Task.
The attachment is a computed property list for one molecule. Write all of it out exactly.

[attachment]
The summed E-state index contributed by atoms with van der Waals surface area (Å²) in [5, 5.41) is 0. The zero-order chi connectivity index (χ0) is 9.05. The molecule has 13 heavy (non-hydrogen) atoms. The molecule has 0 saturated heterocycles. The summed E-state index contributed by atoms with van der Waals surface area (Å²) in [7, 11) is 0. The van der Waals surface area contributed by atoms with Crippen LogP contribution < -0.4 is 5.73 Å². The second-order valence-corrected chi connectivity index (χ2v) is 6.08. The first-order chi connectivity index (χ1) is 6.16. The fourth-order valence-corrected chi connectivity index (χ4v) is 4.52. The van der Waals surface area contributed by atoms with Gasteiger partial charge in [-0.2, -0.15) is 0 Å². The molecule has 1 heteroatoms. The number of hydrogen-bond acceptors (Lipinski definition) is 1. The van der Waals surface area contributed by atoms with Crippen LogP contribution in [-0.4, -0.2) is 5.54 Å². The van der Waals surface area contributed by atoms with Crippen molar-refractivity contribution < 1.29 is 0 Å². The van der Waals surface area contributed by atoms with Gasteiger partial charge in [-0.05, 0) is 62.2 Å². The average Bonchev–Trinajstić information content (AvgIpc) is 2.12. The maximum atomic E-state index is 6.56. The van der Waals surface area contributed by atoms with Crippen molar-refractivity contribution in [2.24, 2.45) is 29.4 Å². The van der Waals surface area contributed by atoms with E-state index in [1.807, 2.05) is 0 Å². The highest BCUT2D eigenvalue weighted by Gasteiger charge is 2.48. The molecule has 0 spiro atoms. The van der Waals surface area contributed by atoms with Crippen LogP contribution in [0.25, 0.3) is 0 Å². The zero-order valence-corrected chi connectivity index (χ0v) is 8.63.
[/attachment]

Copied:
The summed E-state index contributed by atoms with van der Waals surface area (Å²) in [5, 5.41) is 0. The zero-order chi connectivity index (χ0) is 9.05. The molecule has 13 heavy (non-hydrogen) atoms. The molecule has 0 saturated heterocycles. The summed E-state index contributed by atoms with van der Waals surface area (Å²) in [7, 11) is 0. The van der Waals surface area contributed by atoms with Crippen LogP contribution < -0.4 is 5.73 Å². The second-order valence-corrected chi connectivity index (χ2v) is 6.08. The first-order chi connectivity index (χ1) is 6.16. The fourth-order valence-corrected chi connectivity index (χ4v) is 4.52. The van der Waals surface area contributed by atoms with Gasteiger partial charge in [-0.2, -0.15) is 0 Å². The molecule has 1 heteroatoms. The number of hydrogen-bond acceptors (Lipinski definition) is 1. The van der Waals surface area contributed by atoms with Crippen LogP contribution in [-0.4, -0.2) is 5.54 Å². The van der Waals surface area contributed by atoms with Crippen molar-refractivity contribution < 1.29 is 0 Å². The van der Waals surface area contributed by atoms with Gasteiger partial charge in [-0.05, 0) is 62.2 Å². The average Bonchev–Trinajstić information content (AvgIpc) is 2.12. The maximum atomic E-state index is 6.56. The van der Waals surface area contributed by atoms with Crippen molar-refractivity contribution in [2.24, 2.45) is 29.4 Å². The van der Waals surface area contributed by atoms with E-state index in [1.807, 2.05) is 0 Å². The highest BCUT2D eigenvalue weighted by Gasteiger charge is 2.48. The molecule has 0 spiro atoms. The van der Waals surface area contributed by atoms with Crippen LogP contribution in [0.25, 0.3) is 0 Å². The zero-order valence-corrected chi connectivity index (χ0v) is 8.63.